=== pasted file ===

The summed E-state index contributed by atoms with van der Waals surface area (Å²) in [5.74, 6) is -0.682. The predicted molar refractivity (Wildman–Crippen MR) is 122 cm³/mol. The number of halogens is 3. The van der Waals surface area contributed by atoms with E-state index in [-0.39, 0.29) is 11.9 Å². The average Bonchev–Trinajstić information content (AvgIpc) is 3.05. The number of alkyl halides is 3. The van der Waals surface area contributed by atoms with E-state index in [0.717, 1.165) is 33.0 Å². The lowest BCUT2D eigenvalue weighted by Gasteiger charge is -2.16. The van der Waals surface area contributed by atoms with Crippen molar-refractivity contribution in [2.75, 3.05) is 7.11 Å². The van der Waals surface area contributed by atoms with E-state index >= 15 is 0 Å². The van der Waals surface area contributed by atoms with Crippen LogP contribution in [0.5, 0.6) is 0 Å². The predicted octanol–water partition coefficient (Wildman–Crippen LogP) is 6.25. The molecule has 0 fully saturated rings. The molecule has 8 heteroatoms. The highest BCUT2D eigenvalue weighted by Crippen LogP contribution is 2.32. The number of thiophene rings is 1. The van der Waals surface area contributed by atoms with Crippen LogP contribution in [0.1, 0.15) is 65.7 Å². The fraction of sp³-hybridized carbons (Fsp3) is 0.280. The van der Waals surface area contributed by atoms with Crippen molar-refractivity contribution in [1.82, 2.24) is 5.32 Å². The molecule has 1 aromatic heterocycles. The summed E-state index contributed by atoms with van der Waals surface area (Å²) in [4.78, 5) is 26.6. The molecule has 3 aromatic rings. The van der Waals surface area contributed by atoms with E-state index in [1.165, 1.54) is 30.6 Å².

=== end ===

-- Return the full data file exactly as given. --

The summed E-state index contributed by atoms with van der Waals surface area (Å²) in [5.74, 6) is -0.682. The predicted molar refractivity (Wildman–Crippen MR) is 122 cm³/mol. The number of halogens is 3. The van der Waals surface area contributed by atoms with E-state index in [-0.39, 0.29) is 11.9 Å². The average Bonchev–Trinajstić information content (AvgIpc) is 3.05. The number of alkyl halides is 3. The van der Waals surface area contributed by atoms with E-state index in [0.717, 1.165) is 33.0 Å². The lowest BCUT2D eigenvalue weighted by Gasteiger charge is -2.16. The van der Waals surface area contributed by atoms with Crippen molar-refractivity contribution in [2.75, 3.05) is 7.11 Å². The van der Waals surface area contributed by atoms with E-state index >= 15 is 0 Å². The van der Waals surface area contributed by atoms with Crippen LogP contribution in [0.5, 0.6) is 0 Å². The predicted octanol–water partition coefficient (Wildman–Crippen LogP) is 6.25. The molecule has 0 fully saturated rings. The molecule has 8 heteroatoms. The highest BCUT2D eigenvalue weighted by Crippen LogP contribution is 2.32. The number of thiophene rings is 1. The van der Waals surface area contributed by atoms with Crippen LogP contribution in [0.1, 0.15) is 65.7 Å². The fraction of sp³-hybridized carbons (Fsp3) is 0.280. The van der Waals surface area contributed by atoms with Crippen molar-refractivity contribution in [1.82, 2.24) is 5.32 Å². The molecule has 1 aromatic heterocycles. The summed E-state index contributed by atoms with van der Waals surface area (Å²) in [4.78, 5) is 26.6. The molecule has 3 aromatic rings. The van der Waals surface area contributed by atoms with E-state index in [1.165, 1.54) is 30.6 Å².